Blackhawks' problems start in the faceoff circle

Chicago Blackhawks' Nick Leddy, left, and Marian Hossa, line up for a faceoff against the Los...

Chicago Blackhawks' Nick Leddy, left, and Marian Hossa, line up for a faceoff against the Los Angeles Kings in Game 5 of the Western Conference final earlier this month. (REUTERS/Jeff Haynes)

CHRIS STEVENSON, QMI Agency

, Last Updated: 7:20 PM ET

BOSTON - Scotty Bowman knows all about coaching in the Stanley Cup final.

The Hall of Famer, now a Chicago Blackhawks senior advisor, won nine Cups as a coach and three more in a front office capacity.

But you don’t need Bowman’s accumulated wisdom to know what the Hawks have to do better heading into Game 4 of the Stanley Cup final, a series they trail 2-1 to the Boston Bruins.

“They’ve got a lot on their plate,” Bowman said of Chicago’s coaching staff. “They’ve got to figure out the faceoffs. They’ve got to figure out the power play. They’ve been trying all year. The faceoffs, especially. Seventy percent is a big advantage.”

The Bruins, led by centre Patrice Bergeron -- who won 24 of the 28 draws -- were 40-16 in the faceoff circle in Game 3 for an astounding 71% success rate.

Therefore, the Hawks were starting almost three-quarters of the game’s shifts chasing the puck.

Bowman, who’s just about seen it all, said the Bruins are up to a little chicanery in the faceoff circle.

“They’re doing some tricks. They’re putting a phoney in at the beginning. They get thrown out. They are not going to call the second guy (for cheating),” Bowman said.

In the insular world of the NHL, one of coaches guiding the Bruins to faceoff success is Doug Jarvis, a former player of Bowman’s when he walked the Montreal Canadiens’ bench.

“One of the best centremen I ever had was Doug Jarvis. He’s on their side. Doug never got thrown out very much. He always wanted to get down and get ready. He just had quick reflexes. That’s a big factor. “You’ve got to look at video. You’ve got to show your guys. Some guys were like 10-0, 9-1. Bergeron was 24-4. Whatever he’s doing...he’s does get down and set, then he moves after. I think you have to look at that and bring it to your players’ attention.”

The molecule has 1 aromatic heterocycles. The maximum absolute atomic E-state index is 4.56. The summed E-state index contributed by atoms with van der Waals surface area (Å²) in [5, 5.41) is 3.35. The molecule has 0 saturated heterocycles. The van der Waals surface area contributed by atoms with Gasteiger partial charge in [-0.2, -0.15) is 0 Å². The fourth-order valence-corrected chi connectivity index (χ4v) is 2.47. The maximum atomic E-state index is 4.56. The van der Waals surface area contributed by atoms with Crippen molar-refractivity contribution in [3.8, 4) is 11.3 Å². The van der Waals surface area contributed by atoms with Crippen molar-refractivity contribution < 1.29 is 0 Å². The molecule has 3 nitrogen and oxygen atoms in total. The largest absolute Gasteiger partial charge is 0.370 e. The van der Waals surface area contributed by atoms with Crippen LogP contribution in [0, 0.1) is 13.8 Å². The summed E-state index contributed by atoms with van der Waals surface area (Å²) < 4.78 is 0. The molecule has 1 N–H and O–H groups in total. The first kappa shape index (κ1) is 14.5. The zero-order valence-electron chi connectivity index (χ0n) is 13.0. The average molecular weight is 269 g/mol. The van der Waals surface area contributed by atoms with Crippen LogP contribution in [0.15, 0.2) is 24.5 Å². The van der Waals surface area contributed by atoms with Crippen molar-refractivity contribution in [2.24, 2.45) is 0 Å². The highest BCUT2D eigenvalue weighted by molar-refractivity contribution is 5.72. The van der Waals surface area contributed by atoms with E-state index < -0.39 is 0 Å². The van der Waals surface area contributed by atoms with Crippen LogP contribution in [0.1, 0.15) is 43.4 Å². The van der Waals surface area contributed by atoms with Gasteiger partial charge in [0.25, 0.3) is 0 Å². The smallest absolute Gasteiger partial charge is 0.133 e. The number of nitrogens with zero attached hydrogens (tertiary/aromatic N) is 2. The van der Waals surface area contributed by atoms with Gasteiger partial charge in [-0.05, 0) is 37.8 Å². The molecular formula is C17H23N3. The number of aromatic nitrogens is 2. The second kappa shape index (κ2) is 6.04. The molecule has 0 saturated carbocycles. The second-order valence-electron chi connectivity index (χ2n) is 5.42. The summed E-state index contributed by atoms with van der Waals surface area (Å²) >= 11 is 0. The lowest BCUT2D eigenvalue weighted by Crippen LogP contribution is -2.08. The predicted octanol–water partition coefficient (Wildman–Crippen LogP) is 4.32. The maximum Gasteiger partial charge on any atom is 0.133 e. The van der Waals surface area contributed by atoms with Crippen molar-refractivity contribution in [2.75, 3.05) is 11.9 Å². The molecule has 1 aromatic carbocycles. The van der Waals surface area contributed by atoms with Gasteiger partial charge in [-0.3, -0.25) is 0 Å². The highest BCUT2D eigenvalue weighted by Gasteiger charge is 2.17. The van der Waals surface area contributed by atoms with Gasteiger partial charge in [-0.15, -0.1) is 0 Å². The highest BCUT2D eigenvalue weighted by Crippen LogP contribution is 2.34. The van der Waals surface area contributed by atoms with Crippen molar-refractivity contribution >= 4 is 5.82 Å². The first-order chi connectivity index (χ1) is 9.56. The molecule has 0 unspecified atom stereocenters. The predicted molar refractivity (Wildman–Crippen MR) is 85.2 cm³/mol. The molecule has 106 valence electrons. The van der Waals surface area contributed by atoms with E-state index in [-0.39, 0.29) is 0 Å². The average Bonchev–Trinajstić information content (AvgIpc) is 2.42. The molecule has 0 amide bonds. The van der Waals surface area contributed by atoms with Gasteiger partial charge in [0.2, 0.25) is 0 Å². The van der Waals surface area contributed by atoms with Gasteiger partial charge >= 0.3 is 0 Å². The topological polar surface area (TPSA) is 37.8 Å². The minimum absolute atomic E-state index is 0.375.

When asked what the Hawks had to do to get competitive in the circle, Chicago forward Dave Bolland, 1-7 on the night, said, “I don’t know. Maybe crowd the circle a little more. They’re a good faceoff team.”

He added the Bruins centremen are making the most out of home-ice advantage since the visitor has to put his stick down and be set for the faceoff first.

“You get a look to see what they’re doing, where their feet are, where their hands are, always looking to see what they’re doing,” he said. “When you have the last chance to look, it’s an advantage.”

The faceoff situation has an impact on special teams, too. When a short-handed team wins the draw, the puck is down the ice and that can burn up to 30 seconds of a power play.

The Bruins won the faceoff in their zone after each of the first four penalties they took in Game 3.

Bergeron beat Hawks centre Jonathan Toews -- who beat out Bergeron for the Selke Trophy as the league’s top defensive forward -- on the first two. Rich Peverley beat Toews on the third and Chris Kelly defeated Patrick Sharp on the fourth.

“Bergeron had one of those nights that you like to have in a career,” Chicago coach Joel Quenneville said. “I think across the board, we’ve been watching the group of centremen here, digesting it, dissecting it, knowing we have to be better as well.”

Quenneville agreed one of the issues with the power play -- the Hawks were 0-for-5 in Game 3 and are 0-for-11 in the final – was a lack of success in the faceoff circle.

“It starts with losing the draw initially. That’s the area we have to get better,” he said.

The Hawks will also have to look at how they are entering the Boston zone. Once they lose the draw and the Bruins get the puck out, the B’s have been able to set up their neutral zone forecheck.

“We’re still going to have to find a way to get through it and find ways to have possession off it. Might have to go indirectly to get it and have puck battles to get more retrievals,” Quenneville added.

His squad knows what they have to do to have a chance to win Game 4 and tie this series.

Problem is doing it against a Bruins team that looks a little faster, a lot sharper in its execution, and miles ahead of them in the faceoff circle.

chris.stevenson@sunmedia.ca

twitter.com/CJ_Stevenson


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